It’s been around, especially the political kind, since the first cave dweller stepped forward to lead the tribe. It’s funny, cutting, and entertaining. You can find it in Greek drama, Shakespearean tragedy, and in Mark Twain who famously wrote, “Suppose you were an idiot, and suppose you were a member of Congress; but I repeat myself.”
Technology has opened the doors to all political comedians. From JibJab and The Simpsons to Randy Rainbow and Stephen Colbert – and you and me. Screens are alive with pictures, songs, jokes, and stories. In these times of pandemic humor rarely a day goes by without a funny political treasure in your email or on your cell phone, passed through countless URLs, hash tags, and Facebook posts.
Who is the favorite target? The Orange Man in The White House.
As Michael Bloomberg said, “I’m a New Yorker and I know a con when I see one.”
Laugh on, my friends.
From drinking Clorox to eating banned drugs (hydroxychloroquine), Mr. Trump is an ongoing source of political humor. Just ask Colbert, Fallon, Meyers, and Kimmel, the late-night hosts who Trump describes as “nasty” and “having no talent.”
“Happy Cinco de Mayo Mr. President!” Kimmel tweeted. “Now get back to work royally messing everything up.”
I guess the Orange Man didn’t think it was very funny.
The next day this showed up in my email.
The Orange Man in the White House holds a special place in political humor. There’s a rich American history of making fun of our leaders and their policies. Check out this cartoon from 1848, published right before the Whig National Convention:
Library of Congress #LCUSZ62.69613
A “political guillotine” was a colorful way of getting rid of the competition. General Zachary Taylor (Whig) defeated Lewis Cass of the Democratic Party for the Presidency.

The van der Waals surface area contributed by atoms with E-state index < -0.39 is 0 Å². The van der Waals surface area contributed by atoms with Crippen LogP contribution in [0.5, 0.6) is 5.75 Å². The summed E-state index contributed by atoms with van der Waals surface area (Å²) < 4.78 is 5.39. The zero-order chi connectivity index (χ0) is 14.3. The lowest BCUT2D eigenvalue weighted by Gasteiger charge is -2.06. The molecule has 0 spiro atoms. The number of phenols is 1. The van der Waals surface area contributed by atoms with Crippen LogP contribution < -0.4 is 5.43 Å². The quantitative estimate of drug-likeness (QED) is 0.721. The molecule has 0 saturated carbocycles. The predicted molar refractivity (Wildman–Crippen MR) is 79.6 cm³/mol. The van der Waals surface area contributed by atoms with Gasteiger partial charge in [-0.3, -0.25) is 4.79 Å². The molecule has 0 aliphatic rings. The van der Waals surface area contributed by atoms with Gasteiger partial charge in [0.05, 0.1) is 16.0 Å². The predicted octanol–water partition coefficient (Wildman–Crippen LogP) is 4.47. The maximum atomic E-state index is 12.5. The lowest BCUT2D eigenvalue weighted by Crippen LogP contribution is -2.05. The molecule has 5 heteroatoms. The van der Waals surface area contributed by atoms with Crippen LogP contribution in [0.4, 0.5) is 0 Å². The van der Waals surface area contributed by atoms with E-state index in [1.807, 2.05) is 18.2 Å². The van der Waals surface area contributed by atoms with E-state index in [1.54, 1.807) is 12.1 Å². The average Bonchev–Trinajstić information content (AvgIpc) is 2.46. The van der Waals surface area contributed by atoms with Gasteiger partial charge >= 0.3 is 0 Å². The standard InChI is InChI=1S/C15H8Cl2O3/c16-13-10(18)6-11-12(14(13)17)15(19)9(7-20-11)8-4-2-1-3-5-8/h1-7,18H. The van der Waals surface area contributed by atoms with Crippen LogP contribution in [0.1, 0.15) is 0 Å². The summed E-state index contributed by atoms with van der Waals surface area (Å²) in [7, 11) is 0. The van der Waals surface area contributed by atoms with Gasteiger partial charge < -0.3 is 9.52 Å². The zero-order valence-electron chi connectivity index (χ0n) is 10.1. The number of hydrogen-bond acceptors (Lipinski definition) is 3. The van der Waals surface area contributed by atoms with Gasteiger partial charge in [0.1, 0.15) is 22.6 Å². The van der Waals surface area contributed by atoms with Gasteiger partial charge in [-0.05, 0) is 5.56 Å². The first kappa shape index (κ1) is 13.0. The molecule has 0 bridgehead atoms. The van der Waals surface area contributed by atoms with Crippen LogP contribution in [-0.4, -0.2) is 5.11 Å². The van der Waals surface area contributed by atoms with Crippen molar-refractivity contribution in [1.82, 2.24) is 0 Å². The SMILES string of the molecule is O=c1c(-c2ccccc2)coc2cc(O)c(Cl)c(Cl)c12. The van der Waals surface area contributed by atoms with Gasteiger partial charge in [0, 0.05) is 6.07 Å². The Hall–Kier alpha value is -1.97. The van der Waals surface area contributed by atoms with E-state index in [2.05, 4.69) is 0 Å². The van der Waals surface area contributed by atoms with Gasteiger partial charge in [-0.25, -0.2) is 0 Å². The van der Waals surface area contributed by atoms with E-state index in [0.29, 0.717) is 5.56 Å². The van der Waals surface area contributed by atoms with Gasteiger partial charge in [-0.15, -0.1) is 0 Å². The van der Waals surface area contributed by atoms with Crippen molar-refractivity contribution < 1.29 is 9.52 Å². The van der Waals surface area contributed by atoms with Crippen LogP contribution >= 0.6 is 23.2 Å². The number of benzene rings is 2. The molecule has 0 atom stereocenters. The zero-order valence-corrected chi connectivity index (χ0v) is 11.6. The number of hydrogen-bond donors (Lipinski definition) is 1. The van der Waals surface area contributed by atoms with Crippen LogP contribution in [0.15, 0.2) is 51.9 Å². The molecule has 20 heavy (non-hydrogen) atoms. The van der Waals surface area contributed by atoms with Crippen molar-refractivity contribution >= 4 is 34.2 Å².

He didn’t slice off Cass’s head – only his political ambitions.
Yesterday, I received a similar solution to the present incumbent.
Then there are those political cartoons where words are not necessary. All you need to do is look and laugh.
In 1866 this cartoon appeared in Harper’s Weekly. The goal was to support Radical Republicans who objected to President Andrew Johnson’s plan for Reconstruction. A year later, Johnson was impeached but not removed from office.
One hundred and thirty-one years later Bill Clinton was impeached in an unpopular partisan battle. He wasn’t removed from office either.
The third president impeached was . . . can you guess?
Now that the 2020 election is almost here there’s a lot of room for laughter from Luna Tick and Sleepy Joe. There are so many jokes, satires, monologues, and songs it can fill all your extra pandemic time.
We all know who is the King of Political Humor.
“It has not been easy for me. And, you know, I started off in Brooklyn. My father gave me a small loan of a million dollars,” Trump grins.
He’s always good for a laugh.